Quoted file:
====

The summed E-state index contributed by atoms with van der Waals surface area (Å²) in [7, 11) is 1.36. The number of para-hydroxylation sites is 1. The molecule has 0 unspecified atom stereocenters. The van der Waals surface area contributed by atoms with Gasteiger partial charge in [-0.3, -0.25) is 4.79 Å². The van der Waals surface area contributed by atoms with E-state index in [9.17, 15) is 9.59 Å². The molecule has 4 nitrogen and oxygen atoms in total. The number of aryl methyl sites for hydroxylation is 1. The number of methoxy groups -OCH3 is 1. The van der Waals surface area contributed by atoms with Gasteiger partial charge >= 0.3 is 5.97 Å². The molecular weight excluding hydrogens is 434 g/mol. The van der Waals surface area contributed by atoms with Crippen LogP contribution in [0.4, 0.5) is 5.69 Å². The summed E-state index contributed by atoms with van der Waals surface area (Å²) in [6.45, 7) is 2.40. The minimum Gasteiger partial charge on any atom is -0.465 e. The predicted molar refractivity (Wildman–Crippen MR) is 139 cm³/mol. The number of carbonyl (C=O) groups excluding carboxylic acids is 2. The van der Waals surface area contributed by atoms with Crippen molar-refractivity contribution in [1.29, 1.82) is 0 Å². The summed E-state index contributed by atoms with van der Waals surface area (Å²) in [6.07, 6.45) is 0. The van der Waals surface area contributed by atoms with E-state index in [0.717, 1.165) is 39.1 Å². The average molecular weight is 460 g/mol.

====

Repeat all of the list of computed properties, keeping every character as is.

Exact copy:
The summed E-state index contributed by atoms with van der Waals surface area (Å²) in [7, 11) is 1.36. The number of para-hydroxylation sites is 1. The molecule has 0 unspecified atom stereocenters. The van der Waals surface area contributed by atoms with Gasteiger partial charge in [-0.3, -0.25) is 4.79 Å². The van der Waals surface area contributed by atoms with E-state index in [9.17, 15) is 9.59 Å². The molecule has 4 nitrogen and oxygen atoms in total. The number of aryl methyl sites for hydroxylation is 1. The number of methoxy groups -OCH3 is 1. The van der Waals surface area contributed by atoms with Gasteiger partial charge >= 0.3 is 5.97 Å². The molecular weight excluding hydrogens is 434 g/mol. The van der Waals surface area contributed by atoms with Crippen LogP contribution in [0.4, 0.5) is 5.69 Å². The summed E-state index contributed by atoms with van der Waals surface area (Å²) in [6.45, 7) is 2.40. The minimum Gasteiger partial charge on any atom is -0.465 e. The predicted molar refractivity (Wildman–Crippen MR) is 139 cm³/mol. The number of carbonyl (C=O) groups excluding carboxylic acids is 2. The van der Waals surface area contributed by atoms with Crippen molar-refractivity contribution in [1.29, 1.82) is 0 Å². The summed E-state index contributed by atoms with van der Waals surface area (Å²) in [6.07, 6.45) is 0. The van der Waals surface area contributed by atoms with E-state index in [0.717, 1.165) is 39.1 Å². The average molecular weight is 460 g/mol.